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Foreign debuts, but few defence deals at Singapore air show

By Gerry Doyle

SINGAPORE (Reuters) - The Singapore Airshow included the foreign debuts of new weapons systems, growing interest in systems that could destroy ballistic missiles and swat down drones - but it was missing any Russian presence and major defence deals were scarce.

The trade portion of Asia's biggest aviation gathering ended on Friday, with exhibitors packing up their sprawling displays of military hardware, aerospace services, parts and national pride.

After days of demonstration flights, Asian military acrobatic teams took a break on Friday, when no aerial displays were scheduled in advance of the public air show on Saturday and Sunday.


Unlike previous years, there were no Russian companies presenting their wares at the air show. With international sanctions hobbling business and the invasion of Ukraine sapping supplies, competitors said there were opportunities to step in with some Asian operators of Russian gear.

"In this region you have seen a shift away from Russian equipment already," said Robert Hewson of Sweden's Saab. "Of course there are some natural client countries... who stay where they are" in terms of suppliers.

Several Southeast Asian countries, including Malaysia, Indonesia, Vietnam, Cambodia and Laos, also use Russian-made or Soviet Union-vintage equipment, sometimes alongside Western-made gear. Russia's largest arms exporters did not respond to Reuters requests for comment.

Israel's defence industry made a quiet return after being largely absent from the Dubai air show in November in the wake of the Israel-Hamas war - a subject that the companies were reluctant to discuss.

IAI, Rafael, Elbit and the Israeli defence ministry all declined to comment on anything involving the war in Gaza, including the performance of their weapons.

The war wasn't brought up by delegates at the Singapore event and didn't dampen appetite for Israel's missiles, spy gear and aerial drones, two Israeli industry officials at the show told Reuters, asking not to be named because of the sensitivity of the matter.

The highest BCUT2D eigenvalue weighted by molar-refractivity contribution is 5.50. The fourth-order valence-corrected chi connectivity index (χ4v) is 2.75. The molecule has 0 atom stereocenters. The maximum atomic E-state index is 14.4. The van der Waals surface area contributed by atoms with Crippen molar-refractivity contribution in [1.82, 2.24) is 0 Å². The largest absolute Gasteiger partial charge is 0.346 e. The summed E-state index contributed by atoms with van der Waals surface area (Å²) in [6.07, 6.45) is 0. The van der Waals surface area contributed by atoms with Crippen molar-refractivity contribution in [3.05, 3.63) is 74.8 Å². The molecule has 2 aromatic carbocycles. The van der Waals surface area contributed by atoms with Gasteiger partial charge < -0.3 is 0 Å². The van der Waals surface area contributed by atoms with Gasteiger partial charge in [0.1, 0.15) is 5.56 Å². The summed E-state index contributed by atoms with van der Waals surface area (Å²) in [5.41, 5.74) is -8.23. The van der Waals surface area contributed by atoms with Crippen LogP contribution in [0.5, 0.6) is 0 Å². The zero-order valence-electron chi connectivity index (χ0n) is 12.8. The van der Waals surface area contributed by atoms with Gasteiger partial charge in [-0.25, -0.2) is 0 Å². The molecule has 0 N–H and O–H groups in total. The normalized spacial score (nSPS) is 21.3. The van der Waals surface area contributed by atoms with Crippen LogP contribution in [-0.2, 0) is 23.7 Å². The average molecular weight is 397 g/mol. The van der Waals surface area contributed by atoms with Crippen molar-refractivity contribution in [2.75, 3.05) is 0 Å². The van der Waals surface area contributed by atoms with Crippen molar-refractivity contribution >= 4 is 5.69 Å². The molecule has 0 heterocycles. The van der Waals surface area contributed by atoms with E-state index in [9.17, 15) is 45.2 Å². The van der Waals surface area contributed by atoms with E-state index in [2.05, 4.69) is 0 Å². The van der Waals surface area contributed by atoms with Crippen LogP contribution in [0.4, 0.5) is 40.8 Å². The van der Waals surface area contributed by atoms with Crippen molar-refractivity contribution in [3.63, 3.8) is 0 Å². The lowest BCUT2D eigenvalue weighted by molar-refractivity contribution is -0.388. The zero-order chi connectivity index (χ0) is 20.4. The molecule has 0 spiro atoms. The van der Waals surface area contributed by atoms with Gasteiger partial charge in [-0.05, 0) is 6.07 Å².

The barrage of anti-ship ballistic missiles in the Red Sea, meanwhile, led to an interest in systems that could not just protect against those threats, but also smaller, cheaper missiles and drones, attendees said.

On the sidelines of the air show, a senior executive at a U.S. defence contractor said the activity in the Red Sea by Yemen's Iran-aligned Houthis and in Ukraine had caught the attention of potential customers in Asia.

"What we're seeing is demand increase for integrated air and missile defence here," said the executive, who declined to be named because of the sensitivity of the matter. He said that included sensors to detect targets, the weapons to shoot them down and the command-and-control systems tying it all together.

Jeffrey Lewis, director of the East Asia Nonproliferation Program at the Center for Nonproliferation Studies, said the cost of such systems might make it more economical - based on the experience in the Red Sea - to simply try to destroy the attacking weapons on the ground.

"At the end of the day, we turned to offensive systems to strike the launchers," he said. "That implies that defences are a very expensive niche capability. Why shoot the arrow when you can shoot the archer?"

U.S. Navy destroyers are equipped with the Aegis air defence system, with components from Lockheed Martin, among others, which is designed to shoot down aircraft, cruise missiles and ballistic missiles.

Aegis uses RTX subsidiary Raytheon's SM-2, SM-3 and SM-6 missiles to intercept threats. A Raytheon spokesperson declined to comment on whether the company had seen increased interest in missile defence systems since the Houthi attacks began. A Lockheed Martin spokesperson provided public information about increased production of certain systems.

Among the notable weapon systems on display at the show was the Z-10 attack helicopter, made by China's AVIC, which made its first trip outside Chinese territory in Singapore.

China hopes to export the helicopter. Experts and attendees said the number of potential customers might be small in Asia.

"The performance and capabilities of this platform would certainly make it of interest for export," said Malcolm Davis, a senior analyst at the Australian Strategic Policy Institute. He named Laos, Cambodia and Myanmar as possible buyers.

Although several commercial deals were announced at the air show, and "sustainability" was a buzzword throughout, the defence side of the show ended quietly, with discussion of hopes for future sales but no big announcements.

Still, many attendees came away optimistic, with Boeing saying it had seen "substantive customer engagements" with its defence portfolio.

(Reporting by Gerry Doyle; Additional reporting by Joe Brock; Editing by Jamie Freed)